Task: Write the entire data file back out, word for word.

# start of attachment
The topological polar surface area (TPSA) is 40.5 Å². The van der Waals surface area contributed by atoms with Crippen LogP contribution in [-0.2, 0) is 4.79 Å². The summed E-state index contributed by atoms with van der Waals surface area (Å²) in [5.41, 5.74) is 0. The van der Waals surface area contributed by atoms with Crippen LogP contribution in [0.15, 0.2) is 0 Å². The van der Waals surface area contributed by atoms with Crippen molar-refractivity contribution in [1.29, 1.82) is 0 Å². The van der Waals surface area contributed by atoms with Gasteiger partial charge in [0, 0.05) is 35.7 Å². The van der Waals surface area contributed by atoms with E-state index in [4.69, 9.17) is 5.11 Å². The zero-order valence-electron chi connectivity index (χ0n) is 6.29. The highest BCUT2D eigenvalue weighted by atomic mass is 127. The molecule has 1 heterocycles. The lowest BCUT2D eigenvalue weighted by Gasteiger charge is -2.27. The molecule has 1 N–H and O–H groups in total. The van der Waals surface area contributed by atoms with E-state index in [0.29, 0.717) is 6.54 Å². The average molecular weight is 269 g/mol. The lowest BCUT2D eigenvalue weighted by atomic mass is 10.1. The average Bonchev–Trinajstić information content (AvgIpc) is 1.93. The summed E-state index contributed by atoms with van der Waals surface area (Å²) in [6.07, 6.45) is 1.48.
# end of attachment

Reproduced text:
The topological polar surface area (TPSA) is 40.5 Å². The van der Waals surface area contributed by atoms with Crippen LogP contribution in [-0.2, 0) is 4.79 Å². The summed E-state index contributed by atoms with van der Waals surface area (Å²) in [5.41, 5.74) is 0. The van der Waals surface area contributed by atoms with Crippen LogP contribution in [0.15, 0.2) is 0 Å². The van der Waals surface area contributed by atoms with Crippen molar-refractivity contribution in [1.29, 1.82) is 0 Å². The van der Waals surface area contributed by atoms with Gasteiger partial charge in [0, 0.05) is 35.7 Å². The van der Waals surface area contributed by atoms with E-state index in [4.69, 9.17) is 5.11 Å². The zero-order valence-electron chi connectivity index (χ0n) is 6.29. The highest BCUT2D eigenvalue weighted by atomic mass is 127. The molecule has 1 heterocycles. The lowest BCUT2D eigenvalue weighted by Gasteiger charge is -2.27. The molecule has 1 N–H and O–H groups in total. The van der Waals surface area contributed by atoms with E-state index in [0.29, 0.717) is 6.54 Å². The average molecular weight is 269 g/mol. The lowest BCUT2D eigenvalue weighted by atomic mass is 10.1. The average Bonchev–Trinajstić information content (AvgIpc) is 1.93. The summed E-state index contributed by atoms with van der Waals surface area (Å²) in [6.07, 6.45) is 1.48.